They Need Our Faces

The title of a C.S. Lewis book—Till We Have Faces—seems to me a haunting image appropriate for our time. Lewis suggests that it is only when we know ourselves that we are able to receive unconditional love. As a veteran teacher, I believe that to deny our faces to anyone, but particularly to children, is to deny them knowing themselves by denying them us. It is emotional child abuse; it is unconscionable; and it is right in front of us, literally and figuratively in our faces. 

Before the Covid lockdowns and mandates, we saw faces everywhere, all over our lives. Faces are a significant part of our spoken language and are part of our literature, our poetry, and our entertainment...for a reason. We use idioms about faces to impart all kinds of imagery: We “fall on our faces;” we “spit in faces;” we “save face;” we “get a slap in the face;” If we are unlucky in poker, it is likely our thoughts are “written all over our face.” In his prescient book 1984, George Orwell says “if you want a picture of the future, imagine a boot stamping on a human face—forever.” 

Faces are everything. 

When we interact with other people, we rely almost totally on watching—and then reading—their faces. We know instinctively that children’s development depends almost entirely on their learning to read the faces in front of them. This is why, whenever we interact with children, we make sure they can see our entire face and we are more animated than we might otherwise be.

Although the American Academy of Pediatrics recently removed from its website all information about the importance to infant development of seeing facial expressions and the CDC has doubled down on masking in schools, no sane person can that face-to-face interaction is important to children’s social and emotional development. (The AAP claims the information’s disappearance resulted from moving content to a new platform and that the information, once reviewed will be back, maybe, before year’s end. The timing is interesting.) And while there are still sites like this and this to go to for evidence of what our instincts tell us, we don’t really need proof.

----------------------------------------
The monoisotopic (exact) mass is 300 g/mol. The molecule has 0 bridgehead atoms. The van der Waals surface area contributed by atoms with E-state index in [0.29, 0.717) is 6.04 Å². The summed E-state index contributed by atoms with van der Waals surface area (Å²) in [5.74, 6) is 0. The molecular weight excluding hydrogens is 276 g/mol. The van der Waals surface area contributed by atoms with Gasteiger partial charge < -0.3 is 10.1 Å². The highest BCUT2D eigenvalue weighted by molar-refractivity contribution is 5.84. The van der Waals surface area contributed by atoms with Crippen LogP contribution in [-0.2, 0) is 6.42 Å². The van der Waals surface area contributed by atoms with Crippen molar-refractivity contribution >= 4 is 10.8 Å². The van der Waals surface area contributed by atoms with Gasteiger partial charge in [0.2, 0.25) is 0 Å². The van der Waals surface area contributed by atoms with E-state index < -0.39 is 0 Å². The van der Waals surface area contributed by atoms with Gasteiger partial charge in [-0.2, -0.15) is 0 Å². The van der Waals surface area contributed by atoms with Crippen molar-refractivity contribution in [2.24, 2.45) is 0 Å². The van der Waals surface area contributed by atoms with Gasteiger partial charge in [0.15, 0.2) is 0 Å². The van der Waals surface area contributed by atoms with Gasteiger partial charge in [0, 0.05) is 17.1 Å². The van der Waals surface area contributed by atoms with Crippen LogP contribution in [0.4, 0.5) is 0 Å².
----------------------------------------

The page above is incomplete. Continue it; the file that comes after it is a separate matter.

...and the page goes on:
We know that kids need faces. We know they need our faces. We. Just. Know. 

Thus, it is as curious as it is appalling that whenever we discuss how lockdowns affect society at large and children, in particular, children’s most basic need has been relegated to the bottom of our priorities, even though there are already signs these effects could be tragic.  It is especially frustrating that most teachers continue almost robotically to follow the teachers’ unions diktats regarding masking in the schools, rather than strongly advocate for the “least of these” in their care every day. 

Remarkably, when it came to children’s need for socialization, we acknowledged it. We recognized that virtual-only schooling caused many kids to feel isolated, in some cases causing them severe emotional trauma. We admitted that by implementing virtual-only schooling, we had—albeit unintentionally—denied children something they needed in order to be whole, healthy, and happy. 

But we haven’t treated the need for children to see faces with the same urgency or fervor. We haven’t asked ourselves what blanking out part of our faces—blanking out part of us—is denying our children. We haven’t asked this will cause long-term or, worse, permanent damage to our children, effects that may in the end be far worse than their contracting an infection with a very high recovery rate in their demographic. 

Notably, the only people who seem to be rebelling against school mask mandates have been parents, but their pushback has been limited, with parents complaining about masking children, while ignoring masked teachers. Generally, school-wide face mask requirements are just accepted; the possibility that faceless children spending eight hours a day with faceless teachers might—just might—be a terrible idea has disappeared from our discussions as effectively as have the lower halves of our own faces.